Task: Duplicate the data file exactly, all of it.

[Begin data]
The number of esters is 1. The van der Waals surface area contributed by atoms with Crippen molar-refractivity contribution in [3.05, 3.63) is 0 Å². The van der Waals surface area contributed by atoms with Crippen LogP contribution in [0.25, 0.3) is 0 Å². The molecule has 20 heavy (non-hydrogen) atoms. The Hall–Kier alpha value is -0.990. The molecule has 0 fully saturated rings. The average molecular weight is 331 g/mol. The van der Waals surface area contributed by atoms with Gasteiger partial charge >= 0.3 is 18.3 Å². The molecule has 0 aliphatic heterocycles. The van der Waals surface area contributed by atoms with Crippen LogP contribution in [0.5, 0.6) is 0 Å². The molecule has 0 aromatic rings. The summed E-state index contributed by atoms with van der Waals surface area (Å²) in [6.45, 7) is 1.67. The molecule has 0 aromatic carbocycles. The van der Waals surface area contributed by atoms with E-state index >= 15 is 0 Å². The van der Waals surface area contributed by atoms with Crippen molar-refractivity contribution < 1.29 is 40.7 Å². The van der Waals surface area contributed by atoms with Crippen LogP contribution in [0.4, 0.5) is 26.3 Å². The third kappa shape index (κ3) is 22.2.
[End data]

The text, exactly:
The number of esters is 1. The van der Waals surface area contributed by atoms with Crippen molar-refractivity contribution in [3.05, 3.63) is 0 Å². The van der Waals surface area contributed by atoms with Crippen LogP contribution in [0.25, 0.3) is 0 Å². The molecule has 20 heavy (non-hydrogen) atoms. The Hall–Kier alpha value is -0.990. The molecule has 0 fully saturated rings. The average molecular weight is 331 g/mol. The van der Waals surface area contributed by atoms with Gasteiger partial charge >= 0.3 is 18.3 Å². The molecule has 0 aliphatic heterocycles. The van der Waals surface area contributed by atoms with Crippen LogP contribution in [0.5, 0.6) is 0 Å². The molecule has 0 aromatic rings. The summed E-state index contributed by atoms with van der Waals surface area (Å²) in [6.45, 7) is 1.67. The molecule has 0 aromatic carbocycles. The van der Waals surface area contributed by atoms with E-state index >= 15 is 0 Å². The van der Waals surface area contributed by atoms with Crippen molar-refractivity contribution < 1.29 is 40.7 Å². The van der Waals surface area contributed by atoms with Crippen LogP contribution in [0.4, 0.5) is 26.3 Å². The third kappa shape index (κ3) is 22.2.